# Thread: Taylor Derivatives!!!!!

1. ## Taylor Derivatives!!!!!

Hi! Please help me figure out up to 3 derivatives of: 25arctan(x)!!! I need the 1st, 2nd, and 3rd derivatives of this function!! Thank you so much!!!!

2. You are expected to know that $\displaystyle \frac{d}{dx}\arctan(x) = \frac{1}{1+x^2}$

3. Originally Posted by elocin
Hi! Please help me figure out up to 3 derivatives of: 25arctan(x)!!! I need the 1st, 2nd, and 3rd derivatives of this function!! Thank you so much!!!!
Why are you saying Taylor? Are you asking for the Taylor series?

4. Yes it is Taylor Series! And I know that arctan derivative is (1 over x^2+1) so is that the first derivative?? I don't know how to get the second and third.

5. Originally Posted by elocin
Yes it is Taylor Series! And I know that arctan derivative is (1 over x^2+1) so is that the first derivative?? I don't know how to get the second and third.
$\displaystyle \arctan(x)=\sum_{n=0}^{\infty}\frac{(-1)^nx^{2n+1}}{2n+1}$

So we know that $\displaystyle a_n=\frac{f^{(n)}(0)}{n!}$

So calculate the second and thir term, put it in there and solve.

6. Hmm I'm kind of confused what you put. The original problem is to find the Taylor polynomial Tn(x) for the function f at the number a of f(x)=25arctan(x) when a=1 and n=3. I know how to do Taylor series, but I am having trouble finding the second and third derivatives to plug in 1 for them. I know that like for T2, it would be f(a)+f1st deriv. of a *(x-a) + f2ndderiv. of a over 2 factorial (x-a)^2. I just need help finding the 1st, 2nd, and 3rd derivatives. Thanks!!

7. Originally Posted by elocin
Hmm I'm kind of confused what you put. The original problem is to find the Taylor polynomial Tn(x) for the function f at the number a of f(x)=25arctan(x) when a=1 and n=3. I know how to do Taylor series, but I am having trouble finding the second and third derivatives to plug in 1 for them. I know that like for T2, it would be f(a)+f1st deriv. of a *(x-a) + f2ndderiv. of a over 2 factorial (x-a)^2. I just need help finding the 1st, 2nd, and 3rd derivatives. Thanks!!
Ok, are you really just asking

$\displaystyle \frac{d}{dx}\bigg[\frac{1}{1+x^2}\bigg]=\frac{-2x}{(x^2+1)^2}$

and

$\displaystyle \frac{d^2}{dx^2}\bigg[\frac{1}{1+x^2}\bigg]=\frac{2(3x^2-1)}{(x^2+1)^3}$

8. Yes! Thanks! But what about the 25? Does that just go away? And the first derivative is (1 over x^2+1) right?

9. Originally Posted by elocin
Yes! Thanks! But what about the 25? Does that just go away? And the first derivative is (1 over x^2+1) right?
.................................................. .............................What level are you in? You are doing doing Taylor series but you don't know that

$\displaystyle \frac{d}{dx}\bigg[cf(x)\bigg]=c\frac{d}{dx}\bigg[f(x)\bigg]$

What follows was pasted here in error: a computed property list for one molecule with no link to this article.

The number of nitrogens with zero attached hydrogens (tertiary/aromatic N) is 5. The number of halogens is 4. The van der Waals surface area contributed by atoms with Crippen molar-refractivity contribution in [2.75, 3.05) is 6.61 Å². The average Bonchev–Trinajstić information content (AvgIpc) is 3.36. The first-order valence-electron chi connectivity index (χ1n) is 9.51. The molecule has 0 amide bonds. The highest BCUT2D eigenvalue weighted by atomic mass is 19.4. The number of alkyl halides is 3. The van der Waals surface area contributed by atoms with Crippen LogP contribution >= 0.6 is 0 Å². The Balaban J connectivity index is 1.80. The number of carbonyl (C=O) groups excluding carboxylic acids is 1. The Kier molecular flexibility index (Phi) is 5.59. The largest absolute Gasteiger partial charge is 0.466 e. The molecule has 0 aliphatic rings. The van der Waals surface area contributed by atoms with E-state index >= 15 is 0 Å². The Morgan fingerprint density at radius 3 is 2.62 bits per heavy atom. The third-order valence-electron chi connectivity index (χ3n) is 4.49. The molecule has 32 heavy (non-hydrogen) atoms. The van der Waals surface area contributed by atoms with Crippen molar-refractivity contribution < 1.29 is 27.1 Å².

and yes

10. Well, I wasn't sure! I get mixed up sometimes with integrals and derivatives so I was just making sure I didn't make a mistake. I'm taking calc 2 and my class ends Friday.

11. Originally Posted by elocin
Well, I wasn't sure! I get mixed up sometimes with integrals and derivatives so I was just making sure I didn't make a mistake. I'm taking calc 2 and my class ends Friday.
Well $\displaystyle \int{cf(x)}dx=c\int{f(x)dx}$

Good luck on your exam! (if you have one)

12. haha Thank you! Well I know that you can pull out a constant for the normal derivatives that we did, but for Taylor series, do you do like (say for the 2nd derivative, the f(a) part) put 25f(a) of the 2nd deriv.? So would you evaluate the derivative you helped me with at a=1 and then whatever that equals, multiply it by 25? for all the derivatives? I know this is a dumb question but I think I'm confusing myself!

13. Originally Posted by elocin
haha Thank you! Well I know that you can pull out a constant for the normal derivatives that we did, but for Taylor series, do you do like (say for the 2nd derivative, the f(a) part) put 25f(a) of the 2nd deriv.? So would you evaluate the derivative you helped me with at a=1 and then whatever that equals, multiply it by 25? for all the derivatives? I know this is a dumb question but I think I'm confusing myself!

What you should do is this, I showed you the second and third derivatives. So you should have this

$\displaystyle f(a)+f'(a)x+\frac{f''(a)x^2}{2}+\frac{f'''(a)x^3}{ 6}$

14. To get the 2nd and 3rd derivatives, you will need the quotient rule, which states that if $\displaystyle h(x) = \frac{g(x)}{f(x)}$ then $\displaystyle h'(x) = \frac{f(x)g'(x)-f'(x)g(x)}{f(x)^2}$
You could also (in my opinion this is preferable) use the chain rule and product rule. The product rule is $\displaystyle \frac{d}{dx}(uv) = u\frac{dv}{dx}+v\frac{du}{dx}$. Just stating the chain rule isn't very helpful for you, it really needs worked examples for you to understand it. You can find some of these here although if you have a good textbook it may well be easier to understand.

15. Originally Posted by badgerigar
To get the 2nd and 3rd derivatives, you will need the quotient rule, which states that if $\displaystyle h(x) = \frac{g(x)}{f(x)}$ then $\displaystyle h'(x) = \frac{f(x)g'(x)-f'(x)g(x)}{f(x)^2}$
You could also (in my opinion this is preferable) use the chain rule and product rule. The product rule is $\displaystyle \frac{d}{dx}(uv) = u\frac{dv}{dx}+v\frac{du}{dx}$. Just stating the chain rule isn't very helpful for you, it really needs worked examples for you to understand it. You can find some of these here although if you have a good textbook it may well be easier to understand.
Hopefully if she is finishing up with Calculus II that she knows the chain, product, and quotient rule.

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